"Many of the ecclesial communities of the Amazonian territory have enormous difficulties in accessing the Eucharist," the document says, while noting that some communities go for months, even years between visits from a priest.
Synod participants had said that they "appreciate celibacy as a gift of God to the extent that this gift enables the missionary disciple, ordained to the priesthood, to dedicate himself fully to the service of the Holy People of God."
The bishops concluded, however, "legitimate diversity does not harm the communion and unity of the Church but expresses and serves it."
Pope wrote in the National Catholic Register, "In the final document of the synod are included proposals for married priests on a wide scale and women 'deacons.' The Church is currently deeply divided and, I would argue, on the brink of schism, if the Pope includes such proposals in his apostolic exhortation and plan."
After the controversial statues were thrown into Rome's Tiber River, Pope Francis issued an apology during a Friday session of the special synod.
Ultra-conservative militant Taylor Marshall had lambasted the Amazon Synod when he wrote it is "proof that Catholic Church has been infiltrated from within."
Marhall was once a priest in the U.S. Episcopal Church and converted to Catholicism. He describes himself as a "traditional Catholic" who espouses that the church has a false agenda driven by Satan.
"It is an agenda to replace the supernatural religion of the crucified and resurrected Jesus Christ with the natural religion of humanism and globalism," a refrain of some Pentecostals and Evangelicals who form a conservative ideological base in the United States.
He announced, "with great joy" that the "idols" that "had polluted" the church had "been destroyed."
John L. Allen Jr. wrote in Crux, however, "It's probably telling that almost no one in the Western media made much of an effort to go ask the indigenous peoples themselves what the image represents."
Pope Francis, who is Bishop of Rome said, "As bishop of this diocese, I ask forgiveness from those who have been offended by this gesture."
Francis also reported that the statues had been recovered from the river, were not damaged, and were in the offices of the head of Italy's national police.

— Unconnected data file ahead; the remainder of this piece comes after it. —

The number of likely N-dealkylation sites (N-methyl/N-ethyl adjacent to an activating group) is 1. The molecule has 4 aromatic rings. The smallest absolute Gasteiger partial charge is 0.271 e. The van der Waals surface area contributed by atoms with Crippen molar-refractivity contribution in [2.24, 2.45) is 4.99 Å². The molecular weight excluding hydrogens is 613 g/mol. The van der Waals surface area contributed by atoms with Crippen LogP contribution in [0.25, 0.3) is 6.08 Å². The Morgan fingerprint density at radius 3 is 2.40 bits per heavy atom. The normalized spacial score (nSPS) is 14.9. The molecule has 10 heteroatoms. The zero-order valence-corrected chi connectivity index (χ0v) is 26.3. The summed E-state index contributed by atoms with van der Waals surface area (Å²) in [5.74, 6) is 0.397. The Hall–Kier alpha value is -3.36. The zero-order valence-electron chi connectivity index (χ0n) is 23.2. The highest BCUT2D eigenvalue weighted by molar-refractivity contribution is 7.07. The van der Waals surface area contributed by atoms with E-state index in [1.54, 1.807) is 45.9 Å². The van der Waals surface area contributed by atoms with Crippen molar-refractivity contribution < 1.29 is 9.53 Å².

In the caption beneath one of the video's of the statues being removed, reported by CNA, it said the action was taken "for only one reason:
"Our Lord and savior Jesus Christ, his blessed Mother, and everybody who follows Christ, are being attacked by members of our own Church. We do not accept this! We do not longer stay silent! We start to act NOW!"
"Because we love humanity, we cannot accept that people of a certain region should not get baptized and therefore are being denied entrance into heaven," the caption continued.
"It is our duty to follow the words of God like our holy Mother did. There is no second way of salvation. Christus vincit, Christus regnat, Christus imperat!"
The statues were identical carved images of a naked pregnant Amazonian woman and had been displayed in the Carmelite church of Santa Maria in Traspontina, close to the Vatican.
They had been used in several events taking place during the Oct. 6-27 synod.
By demanding respect for the cultures of indigenous peoples, Pope Francis was not promoting pantheism, but, tapping into his Jesuit roots, urging respect for a worldview that sees God in all things, Catholic News Service reported.
"Our Christian faith and the church teach us to seek and to find God in all things, as St. Ignatius says in the Spiritual Exercises. There is no pantheism in this," Jesuit priest Adelson Araujo dos Santos, a professor at the Pontifical Gregorian University's Institute of Spirituality in Rome, told CNS.
"Pantheism means to believe that a tree is a god, the sun is a god," said Moema Maria Marques de Miranda, a lay Franciscan who is an observer at the synod.